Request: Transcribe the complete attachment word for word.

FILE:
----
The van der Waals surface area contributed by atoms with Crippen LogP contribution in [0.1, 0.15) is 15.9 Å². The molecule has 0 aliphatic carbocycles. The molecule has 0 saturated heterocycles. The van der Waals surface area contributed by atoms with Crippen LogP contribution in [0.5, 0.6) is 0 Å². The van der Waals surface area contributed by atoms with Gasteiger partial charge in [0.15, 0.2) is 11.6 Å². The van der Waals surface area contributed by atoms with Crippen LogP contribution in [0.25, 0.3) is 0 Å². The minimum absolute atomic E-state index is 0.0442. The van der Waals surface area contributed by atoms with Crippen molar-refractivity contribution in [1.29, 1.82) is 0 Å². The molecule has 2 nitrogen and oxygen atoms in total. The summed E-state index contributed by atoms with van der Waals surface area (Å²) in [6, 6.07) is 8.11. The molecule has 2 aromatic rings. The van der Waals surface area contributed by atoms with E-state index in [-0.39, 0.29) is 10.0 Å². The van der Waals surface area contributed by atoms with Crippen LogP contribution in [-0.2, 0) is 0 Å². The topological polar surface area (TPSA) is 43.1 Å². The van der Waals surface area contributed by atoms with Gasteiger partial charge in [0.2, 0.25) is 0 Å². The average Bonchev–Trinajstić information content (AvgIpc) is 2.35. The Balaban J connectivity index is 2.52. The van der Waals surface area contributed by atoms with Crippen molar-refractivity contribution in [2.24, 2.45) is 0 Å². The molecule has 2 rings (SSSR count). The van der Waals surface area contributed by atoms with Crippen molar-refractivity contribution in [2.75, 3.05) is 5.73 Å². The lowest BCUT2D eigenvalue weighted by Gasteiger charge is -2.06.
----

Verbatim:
The van der Waals surface area contributed by atoms with Crippen LogP contribution in [0.1, 0.15) is 15.9 Å². The molecule has 0 aliphatic carbocycles. The molecule has 0 saturated heterocycles. The van der Waals surface area contributed by atoms with Crippen LogP contribution in [0.5, 0.6) is 0 Å². The van der Waals surface area contributed by atoms with Gasteiger partial charge in [0.15, 0.2) is 11.6 Å². The van der Waals surface area contributed by atoms with Crippen LogP contribution in [0.25, 0.3) is 0 Å². The minimum absolute atomic E-state index is 0.0442. The van der Waals surface area contributed by atoms with Crippen molar-refractivity contribution in [1.29, 1.82) is 0 Å². The molecule has 2 nitrogen and oxygen atoms in total. The summed E-state index contributed by atoms with van der Waals surface area (Å²) in [6, 6.07) is 8.11. The molecule has 2 aromatic rings. The van der Waals surface area contributed by atoms with E-state index in [-0.39, 0.29) is 10.0 Å². The van der Waals surface area contributed by atoms with Crippen LogP contribution in [-0.2, 0) is 0 Å². The topological polar surface area (TPSA) is 43.1 Å². The van der Waals surface area contributed by atoms with Gasteiger partial charge in [0.2, 0.25) is 0 Å². The average Bonchev–Trinajstić information content (AvgIpc) is 2.35. The Balaban J connectivity index is 2.52. The van der Waals surface area contributed by atoms with Crippen molar-refractivity contribution in [2.24, 2.45) is 0 Å². The molecule has 2 rings (SSSR count). The van der Waals surface area contributed by atoms with Crippen molar-refractivity contribution in [2.75, 3.05) is 5.73 Å². The lowest BCUT2D eigenvalue weighted by Gasteiger charge is -2.06.